The dream of reselling used e-books may not be dead just yet. Digital media resale startup ReDigi has reached a settlement in its four-year-old legal battle with Capital Records that will let it move forward with its appeal. Although the case currently centers on digital music, any precedent it sets will apply equally to any digital media—music, movies, video games, or e-books.
It’s been a while since we last heard from ReDigi. The last time the company was in the news was when it took part in the House of Representatives First Sale Doctrine hearing in 2014. Since then, it’s been plugging away at its legal battle.
ReDigi started out by setting up to permit resale of iTunes music, and was then sued by EMI, parent company of Capital Records. The circuit court ruled against ReDigi—not a great surprise, given that circuit courts tend to be reluctant to reverse existing law—but it’s taken a while to iron out damages, and the court wouldn’t let ReDigi appeal until the damages question was settled.
ReDigi has now settled the damages question with Capital, though the details aren’t yet public. The important thing about the settlement is not so much that ReDigi has agreed to pay Capital damages, but that now that the matter is settled, ReDigi can proceed to appeal the case in a higher court.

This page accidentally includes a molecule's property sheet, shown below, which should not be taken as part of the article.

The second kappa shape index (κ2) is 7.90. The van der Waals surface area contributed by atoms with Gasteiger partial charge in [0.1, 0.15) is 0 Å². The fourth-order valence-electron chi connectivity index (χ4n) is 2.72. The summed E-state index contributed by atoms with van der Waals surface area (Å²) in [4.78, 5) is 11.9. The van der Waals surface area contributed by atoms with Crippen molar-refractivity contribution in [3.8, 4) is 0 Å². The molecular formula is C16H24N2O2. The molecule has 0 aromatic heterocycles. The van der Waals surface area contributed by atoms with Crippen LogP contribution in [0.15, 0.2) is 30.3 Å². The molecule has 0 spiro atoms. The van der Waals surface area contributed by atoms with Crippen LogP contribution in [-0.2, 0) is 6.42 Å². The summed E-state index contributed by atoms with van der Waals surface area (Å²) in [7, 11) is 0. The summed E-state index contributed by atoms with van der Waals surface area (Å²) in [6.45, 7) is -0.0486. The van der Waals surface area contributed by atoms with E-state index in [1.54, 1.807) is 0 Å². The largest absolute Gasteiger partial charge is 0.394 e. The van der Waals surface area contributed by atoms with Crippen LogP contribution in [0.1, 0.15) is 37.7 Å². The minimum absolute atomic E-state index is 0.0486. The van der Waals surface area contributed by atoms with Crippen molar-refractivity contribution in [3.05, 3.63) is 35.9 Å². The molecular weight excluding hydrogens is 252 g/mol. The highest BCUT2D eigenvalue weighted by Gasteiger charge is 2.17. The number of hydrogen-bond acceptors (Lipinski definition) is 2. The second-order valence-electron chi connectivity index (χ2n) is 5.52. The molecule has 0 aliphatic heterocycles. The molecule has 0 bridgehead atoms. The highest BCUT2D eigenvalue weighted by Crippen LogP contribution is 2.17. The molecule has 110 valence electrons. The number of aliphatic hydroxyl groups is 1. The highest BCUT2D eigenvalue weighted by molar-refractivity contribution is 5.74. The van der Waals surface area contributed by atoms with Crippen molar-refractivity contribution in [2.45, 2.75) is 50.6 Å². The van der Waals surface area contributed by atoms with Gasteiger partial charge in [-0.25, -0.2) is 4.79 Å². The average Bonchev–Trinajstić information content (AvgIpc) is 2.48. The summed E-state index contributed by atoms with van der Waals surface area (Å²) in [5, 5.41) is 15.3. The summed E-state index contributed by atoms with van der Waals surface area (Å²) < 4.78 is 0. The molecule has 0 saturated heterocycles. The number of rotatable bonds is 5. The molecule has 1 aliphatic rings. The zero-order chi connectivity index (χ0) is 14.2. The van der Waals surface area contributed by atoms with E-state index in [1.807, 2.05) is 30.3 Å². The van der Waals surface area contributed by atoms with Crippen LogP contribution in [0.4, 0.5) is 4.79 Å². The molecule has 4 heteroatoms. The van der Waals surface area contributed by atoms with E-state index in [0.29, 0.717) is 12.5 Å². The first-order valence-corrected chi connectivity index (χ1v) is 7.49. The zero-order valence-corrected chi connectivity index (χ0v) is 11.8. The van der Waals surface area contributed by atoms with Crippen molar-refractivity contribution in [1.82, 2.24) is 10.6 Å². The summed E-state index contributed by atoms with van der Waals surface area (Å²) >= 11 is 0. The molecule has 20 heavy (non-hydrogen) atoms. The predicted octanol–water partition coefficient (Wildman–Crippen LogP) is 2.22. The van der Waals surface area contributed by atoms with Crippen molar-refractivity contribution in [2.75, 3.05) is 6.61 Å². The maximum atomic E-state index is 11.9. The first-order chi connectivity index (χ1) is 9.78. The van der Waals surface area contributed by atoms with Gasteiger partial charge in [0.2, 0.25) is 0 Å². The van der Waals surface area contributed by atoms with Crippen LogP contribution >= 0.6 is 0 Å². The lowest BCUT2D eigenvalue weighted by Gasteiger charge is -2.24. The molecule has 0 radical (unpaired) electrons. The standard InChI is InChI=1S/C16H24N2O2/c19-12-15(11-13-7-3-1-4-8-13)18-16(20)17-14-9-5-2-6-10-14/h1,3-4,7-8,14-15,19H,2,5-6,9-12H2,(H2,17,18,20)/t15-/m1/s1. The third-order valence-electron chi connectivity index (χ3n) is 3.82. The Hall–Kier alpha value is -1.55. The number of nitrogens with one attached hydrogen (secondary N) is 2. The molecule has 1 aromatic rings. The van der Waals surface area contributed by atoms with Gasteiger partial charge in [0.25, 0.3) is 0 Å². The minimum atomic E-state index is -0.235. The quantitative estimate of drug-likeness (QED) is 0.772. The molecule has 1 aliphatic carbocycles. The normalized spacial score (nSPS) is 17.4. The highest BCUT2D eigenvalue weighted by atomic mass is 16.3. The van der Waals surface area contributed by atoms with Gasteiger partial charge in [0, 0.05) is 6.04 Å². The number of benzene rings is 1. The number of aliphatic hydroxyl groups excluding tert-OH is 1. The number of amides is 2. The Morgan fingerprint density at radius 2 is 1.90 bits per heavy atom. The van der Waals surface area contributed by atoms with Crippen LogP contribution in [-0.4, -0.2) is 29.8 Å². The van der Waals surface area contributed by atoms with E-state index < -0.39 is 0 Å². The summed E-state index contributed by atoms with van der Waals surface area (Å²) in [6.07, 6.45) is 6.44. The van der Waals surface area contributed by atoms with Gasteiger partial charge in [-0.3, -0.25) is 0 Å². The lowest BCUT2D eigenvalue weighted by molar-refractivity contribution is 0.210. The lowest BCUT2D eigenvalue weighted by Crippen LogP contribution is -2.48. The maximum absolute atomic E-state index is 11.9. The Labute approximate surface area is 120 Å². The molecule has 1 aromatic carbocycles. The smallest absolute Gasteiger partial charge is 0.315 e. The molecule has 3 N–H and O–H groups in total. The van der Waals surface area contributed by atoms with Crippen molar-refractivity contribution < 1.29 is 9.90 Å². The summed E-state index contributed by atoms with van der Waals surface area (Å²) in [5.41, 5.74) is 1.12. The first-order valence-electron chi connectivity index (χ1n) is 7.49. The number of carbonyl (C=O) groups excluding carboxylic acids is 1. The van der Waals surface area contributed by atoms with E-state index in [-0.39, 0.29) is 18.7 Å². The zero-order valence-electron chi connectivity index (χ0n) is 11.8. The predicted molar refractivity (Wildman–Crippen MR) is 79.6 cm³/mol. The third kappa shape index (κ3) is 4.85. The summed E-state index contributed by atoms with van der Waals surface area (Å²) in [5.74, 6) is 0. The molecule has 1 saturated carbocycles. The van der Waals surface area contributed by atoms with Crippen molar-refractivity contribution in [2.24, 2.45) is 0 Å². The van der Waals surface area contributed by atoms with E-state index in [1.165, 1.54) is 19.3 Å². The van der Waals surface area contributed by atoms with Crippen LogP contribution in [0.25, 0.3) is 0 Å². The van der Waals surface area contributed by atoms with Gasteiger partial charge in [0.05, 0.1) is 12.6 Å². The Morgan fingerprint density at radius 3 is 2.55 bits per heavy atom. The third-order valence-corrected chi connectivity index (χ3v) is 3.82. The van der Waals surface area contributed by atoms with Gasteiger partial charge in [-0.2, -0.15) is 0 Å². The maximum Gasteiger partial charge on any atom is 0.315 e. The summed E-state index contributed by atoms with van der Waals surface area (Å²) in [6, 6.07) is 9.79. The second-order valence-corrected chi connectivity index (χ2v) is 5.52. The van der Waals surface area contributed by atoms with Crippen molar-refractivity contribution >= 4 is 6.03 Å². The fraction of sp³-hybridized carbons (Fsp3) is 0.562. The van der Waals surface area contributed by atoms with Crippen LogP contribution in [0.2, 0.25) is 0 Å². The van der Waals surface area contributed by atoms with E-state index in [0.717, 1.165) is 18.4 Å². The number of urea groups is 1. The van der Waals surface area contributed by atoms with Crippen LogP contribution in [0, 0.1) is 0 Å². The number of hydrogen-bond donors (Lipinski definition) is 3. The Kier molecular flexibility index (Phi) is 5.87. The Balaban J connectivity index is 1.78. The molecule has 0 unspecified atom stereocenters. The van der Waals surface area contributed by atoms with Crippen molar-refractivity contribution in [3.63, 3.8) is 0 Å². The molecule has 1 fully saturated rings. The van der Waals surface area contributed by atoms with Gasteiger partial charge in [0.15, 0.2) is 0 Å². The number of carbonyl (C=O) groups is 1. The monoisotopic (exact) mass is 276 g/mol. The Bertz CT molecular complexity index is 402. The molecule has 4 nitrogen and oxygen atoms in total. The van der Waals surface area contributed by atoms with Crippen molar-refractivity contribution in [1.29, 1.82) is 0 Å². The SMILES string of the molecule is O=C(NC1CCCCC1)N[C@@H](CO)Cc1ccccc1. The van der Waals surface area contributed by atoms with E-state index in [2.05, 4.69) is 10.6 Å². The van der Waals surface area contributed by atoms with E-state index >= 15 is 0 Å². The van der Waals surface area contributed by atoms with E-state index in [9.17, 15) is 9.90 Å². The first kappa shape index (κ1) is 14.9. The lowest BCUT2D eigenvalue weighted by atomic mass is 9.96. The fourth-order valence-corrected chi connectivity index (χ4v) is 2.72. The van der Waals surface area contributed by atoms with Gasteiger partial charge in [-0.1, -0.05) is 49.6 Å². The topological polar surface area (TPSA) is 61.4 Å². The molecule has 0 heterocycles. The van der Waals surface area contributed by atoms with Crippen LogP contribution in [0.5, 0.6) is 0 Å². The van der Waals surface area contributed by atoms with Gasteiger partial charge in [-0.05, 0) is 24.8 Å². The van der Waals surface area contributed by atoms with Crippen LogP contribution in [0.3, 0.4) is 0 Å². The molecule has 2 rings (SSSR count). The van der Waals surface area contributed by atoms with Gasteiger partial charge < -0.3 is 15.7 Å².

This puts me in mind of the way Apple settled damages in the agency pricing lawsuit by agreeing to pay out a certain amount if it lost, and a different amount if the case was remanded to a lower court for further consideration. We don’t know exactly what ReDigi and Capital agreed, but now that they have, the case can move forward.
I remain skeptical that digital resale will ever go anywhere. As I’ve noted before, it’s still quite possible to crack digital media DRM and make DRM-free backup copies. Since reselling digital media relies on that DRM to manage the sale, this means it will be possible for people to “resell” their digital media while still holding onto it. It’s already possible to do exactly the same thing for Overdrive library e-books, but at least no money’s changing hands for those.
In any event, it’s amusing to consider that Amazon is ready in case digital resale should become legal, having received a US patent on digital resale in 2013 and still being in the process of getting one in Canada. Although I haven’t seen any signs that Amazon wants to allow its customers to resell their digital media, it’s entirely possible Amazon is letting ReDigi fight the battle for it and getting in position to take advantage should ReDigi win. Other companies such as Lexink have also expressed interest.
Now that the circuit court phase is out of the way, I’m looking forward to seeing how the appeal goes. You never know—it’s not impossible that in a few years, we might be able to resell digital content just as easily as we can resell print content. But I’m not going to hold my breath.